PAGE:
15th Circuit Drug Court Graduation celebrates National Drug Court Month

Mississippi Supreme Court Justice David M. Ishee will be the guest speaker on May 18 at the 15th Circuit Drug Court’s graduation ceremony in Picayune. The 10 a.m. graduation program will be held at Resurrection Life Church, 795 Memorial Boulevard in Picayune.

Circuit Judge Prentiss G. Harrell will preside over the ceremony. Thirty-five people are expected to graduate. Several of the graduates are expected to tell their personal success stories.

Judge Harrell and the 15th Judicial District Drug Court cordially invite the public to the graduation celebration. “Let these participants know that you are proud of their success and that you will continue to support them as they make the transition from the Drug Court setting to personal accountability,” Judge Harrell said.

May is National Drug Court Month. Many drug courts across the country schedule graduation ceremonies to coincide with the national observance as well as with high school and college graduations.

The 15th Circuit Drug Court currently has more than 270 participants enrolled. They are from Jefferson Davis, Lamar, Lawrence, Marion and Pearl River counties. During the past year, Drug Court participants paid more than $79,000 in fines, court costs and restitution to their respective counties, and more than $86,000 in court program fees that help support the operation of the Drug Court. People enrolled in the drug court pay $75 a month to participate.

Two significant grants obtained by Pine Belt Mental Healthcare have allowed the Drug Court to expand its services. A Bureau of Justice Assistance grant approved in October 2016 pays salaries of a clinician and a peer support specialist to assist Drug Court participants. The BJA grant totals $898,209 spread over three years. The clinician provides both one-on-one treatment and group treatment at offices in Purvis, Millard and Columbia. The peer support specialist encourages and supports participants as they pursue educational and professional goals: seeking a high school equivalency degree, enrolling in college, or gaining meaningful employment. Five participants enrolled in college since July 2017, and eight took vocational training, according to fiscal year data collected by the Administrative Office of Courts. Forty-two people found employment.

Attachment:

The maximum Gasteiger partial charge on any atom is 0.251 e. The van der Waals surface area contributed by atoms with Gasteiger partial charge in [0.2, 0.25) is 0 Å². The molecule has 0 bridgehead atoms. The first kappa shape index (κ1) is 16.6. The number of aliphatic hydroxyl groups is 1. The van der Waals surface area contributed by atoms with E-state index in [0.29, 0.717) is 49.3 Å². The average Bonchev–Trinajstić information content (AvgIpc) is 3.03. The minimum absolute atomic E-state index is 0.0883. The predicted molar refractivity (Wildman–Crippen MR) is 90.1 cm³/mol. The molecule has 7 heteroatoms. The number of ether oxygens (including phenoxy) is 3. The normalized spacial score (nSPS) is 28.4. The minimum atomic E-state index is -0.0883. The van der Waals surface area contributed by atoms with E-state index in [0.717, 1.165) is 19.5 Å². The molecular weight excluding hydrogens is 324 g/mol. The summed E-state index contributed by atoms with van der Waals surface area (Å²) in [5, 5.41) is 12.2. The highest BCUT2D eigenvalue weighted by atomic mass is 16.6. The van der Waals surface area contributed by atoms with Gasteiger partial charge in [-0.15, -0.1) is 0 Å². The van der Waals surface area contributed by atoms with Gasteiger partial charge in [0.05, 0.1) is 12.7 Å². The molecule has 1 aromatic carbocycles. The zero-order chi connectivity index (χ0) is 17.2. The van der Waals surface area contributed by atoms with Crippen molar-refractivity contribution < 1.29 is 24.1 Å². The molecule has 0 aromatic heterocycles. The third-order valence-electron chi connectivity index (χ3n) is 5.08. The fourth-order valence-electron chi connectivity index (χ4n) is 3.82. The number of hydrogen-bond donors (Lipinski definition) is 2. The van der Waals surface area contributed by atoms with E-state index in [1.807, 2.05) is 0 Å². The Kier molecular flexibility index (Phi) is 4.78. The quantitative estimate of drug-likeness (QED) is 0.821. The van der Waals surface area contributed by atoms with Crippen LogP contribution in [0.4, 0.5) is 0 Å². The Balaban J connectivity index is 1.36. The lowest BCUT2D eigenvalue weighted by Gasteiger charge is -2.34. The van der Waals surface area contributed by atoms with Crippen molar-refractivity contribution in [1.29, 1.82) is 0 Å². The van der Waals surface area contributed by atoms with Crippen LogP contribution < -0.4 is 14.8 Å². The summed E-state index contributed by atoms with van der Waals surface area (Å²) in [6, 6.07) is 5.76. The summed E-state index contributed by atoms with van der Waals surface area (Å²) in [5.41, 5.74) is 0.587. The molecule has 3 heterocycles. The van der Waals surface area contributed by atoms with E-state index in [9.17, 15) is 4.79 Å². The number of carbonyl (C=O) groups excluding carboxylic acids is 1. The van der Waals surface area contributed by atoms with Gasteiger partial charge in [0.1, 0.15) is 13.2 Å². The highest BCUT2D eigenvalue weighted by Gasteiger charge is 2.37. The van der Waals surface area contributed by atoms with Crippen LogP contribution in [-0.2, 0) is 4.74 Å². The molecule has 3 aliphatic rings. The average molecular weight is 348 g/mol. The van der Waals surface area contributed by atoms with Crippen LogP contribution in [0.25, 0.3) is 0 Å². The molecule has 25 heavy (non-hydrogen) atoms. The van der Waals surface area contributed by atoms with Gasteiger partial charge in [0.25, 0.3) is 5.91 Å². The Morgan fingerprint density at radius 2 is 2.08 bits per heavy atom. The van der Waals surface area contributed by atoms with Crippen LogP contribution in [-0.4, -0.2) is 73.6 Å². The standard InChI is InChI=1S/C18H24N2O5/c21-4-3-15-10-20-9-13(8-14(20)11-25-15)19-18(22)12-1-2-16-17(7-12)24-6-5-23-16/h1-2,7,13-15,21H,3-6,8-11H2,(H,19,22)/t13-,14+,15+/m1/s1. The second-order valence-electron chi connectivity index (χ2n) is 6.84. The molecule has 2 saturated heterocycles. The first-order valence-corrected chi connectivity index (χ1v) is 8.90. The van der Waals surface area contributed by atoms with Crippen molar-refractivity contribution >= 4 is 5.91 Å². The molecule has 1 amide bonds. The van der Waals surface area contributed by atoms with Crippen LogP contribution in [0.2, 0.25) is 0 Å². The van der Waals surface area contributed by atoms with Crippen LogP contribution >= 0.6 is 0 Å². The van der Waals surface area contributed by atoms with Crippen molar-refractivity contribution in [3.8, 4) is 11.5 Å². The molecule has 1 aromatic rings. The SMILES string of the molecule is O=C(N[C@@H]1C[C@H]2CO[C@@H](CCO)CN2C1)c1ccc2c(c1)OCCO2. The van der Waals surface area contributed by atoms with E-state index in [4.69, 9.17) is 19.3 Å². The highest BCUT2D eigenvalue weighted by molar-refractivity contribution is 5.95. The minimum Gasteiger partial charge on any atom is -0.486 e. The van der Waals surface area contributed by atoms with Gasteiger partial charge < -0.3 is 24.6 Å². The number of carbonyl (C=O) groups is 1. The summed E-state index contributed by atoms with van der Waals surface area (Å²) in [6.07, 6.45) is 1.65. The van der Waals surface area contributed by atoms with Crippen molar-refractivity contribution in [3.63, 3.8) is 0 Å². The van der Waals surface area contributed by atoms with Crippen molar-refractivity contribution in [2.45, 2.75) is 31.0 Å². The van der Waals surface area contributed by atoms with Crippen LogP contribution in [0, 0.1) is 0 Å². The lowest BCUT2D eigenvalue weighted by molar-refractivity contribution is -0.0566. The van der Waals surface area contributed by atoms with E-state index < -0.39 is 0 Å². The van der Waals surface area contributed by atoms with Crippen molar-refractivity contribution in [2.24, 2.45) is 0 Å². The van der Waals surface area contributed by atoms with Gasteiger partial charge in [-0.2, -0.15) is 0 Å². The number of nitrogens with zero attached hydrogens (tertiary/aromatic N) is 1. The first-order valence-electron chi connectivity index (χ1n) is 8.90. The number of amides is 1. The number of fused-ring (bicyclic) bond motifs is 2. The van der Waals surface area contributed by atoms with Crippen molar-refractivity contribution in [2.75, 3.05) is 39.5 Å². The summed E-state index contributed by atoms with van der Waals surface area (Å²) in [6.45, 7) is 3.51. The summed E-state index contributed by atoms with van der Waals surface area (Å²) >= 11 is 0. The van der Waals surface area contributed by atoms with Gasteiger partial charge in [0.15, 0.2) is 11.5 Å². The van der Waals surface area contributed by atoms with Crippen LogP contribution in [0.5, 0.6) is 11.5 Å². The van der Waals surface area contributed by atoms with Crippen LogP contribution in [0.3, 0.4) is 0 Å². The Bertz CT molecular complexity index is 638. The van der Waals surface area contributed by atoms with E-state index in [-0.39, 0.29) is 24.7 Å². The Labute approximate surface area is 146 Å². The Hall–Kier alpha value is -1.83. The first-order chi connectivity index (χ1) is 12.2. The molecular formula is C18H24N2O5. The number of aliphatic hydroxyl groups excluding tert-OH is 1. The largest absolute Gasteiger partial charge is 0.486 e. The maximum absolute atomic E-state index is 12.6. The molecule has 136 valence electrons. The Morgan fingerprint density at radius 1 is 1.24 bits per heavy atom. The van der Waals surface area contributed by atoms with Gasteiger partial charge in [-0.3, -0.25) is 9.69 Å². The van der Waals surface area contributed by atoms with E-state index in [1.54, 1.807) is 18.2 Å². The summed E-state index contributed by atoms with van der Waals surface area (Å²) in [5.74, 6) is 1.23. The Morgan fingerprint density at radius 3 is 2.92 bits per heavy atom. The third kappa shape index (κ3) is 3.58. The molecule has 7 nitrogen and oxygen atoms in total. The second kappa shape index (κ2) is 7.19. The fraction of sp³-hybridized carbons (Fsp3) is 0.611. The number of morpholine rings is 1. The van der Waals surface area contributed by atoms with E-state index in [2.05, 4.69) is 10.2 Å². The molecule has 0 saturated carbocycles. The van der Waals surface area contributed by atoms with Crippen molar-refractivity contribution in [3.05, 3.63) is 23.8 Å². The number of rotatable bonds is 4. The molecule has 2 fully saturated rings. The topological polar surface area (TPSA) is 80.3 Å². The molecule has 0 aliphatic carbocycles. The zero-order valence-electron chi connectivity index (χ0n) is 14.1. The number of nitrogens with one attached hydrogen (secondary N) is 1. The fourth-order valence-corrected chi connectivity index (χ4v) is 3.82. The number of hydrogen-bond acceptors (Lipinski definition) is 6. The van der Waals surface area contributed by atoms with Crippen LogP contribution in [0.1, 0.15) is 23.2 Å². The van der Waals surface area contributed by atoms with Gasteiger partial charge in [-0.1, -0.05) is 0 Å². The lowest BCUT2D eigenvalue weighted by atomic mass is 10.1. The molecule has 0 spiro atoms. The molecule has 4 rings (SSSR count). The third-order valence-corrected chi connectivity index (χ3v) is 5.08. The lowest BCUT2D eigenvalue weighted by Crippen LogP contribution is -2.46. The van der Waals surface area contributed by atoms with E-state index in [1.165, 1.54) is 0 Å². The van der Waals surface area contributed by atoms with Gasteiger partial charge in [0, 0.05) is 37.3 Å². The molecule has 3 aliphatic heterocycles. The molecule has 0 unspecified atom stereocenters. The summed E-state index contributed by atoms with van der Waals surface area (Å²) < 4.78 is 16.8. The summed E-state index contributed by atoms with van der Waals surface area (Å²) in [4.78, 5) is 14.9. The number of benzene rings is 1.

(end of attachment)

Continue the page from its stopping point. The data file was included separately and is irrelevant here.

“We are able to employ a full time clinician who assesses every person who comes into the program and gives a multi-part risk level assessment, treatment plan and counseling if needed,” Judge Harrell said. “We have a case worker who is primarily an advocate for the participants in employment opportunities, furtherance of education and simple things like getting driver licenses reinstated.”

In October 2017, funds became available from a grant from the Substance Abuse and Mental Health Services Administration to help pay for drug rehabilitation treatment at Clearview Recovery Center. The SAMHSA grant totals $898,131, spread over three years. Since July 2017, 18 participants have been referred for in-patient drug treatment, 41 were ordered back into treatment and 37 were sent to group or individual counseling.

“The economics of the program has proven successful for the taxpayers,” Judge Harrell said. “I am exceedingly proud and honored to be a part of this program that has been wildly successful. The accomplishments by these graduates is life changing.”

####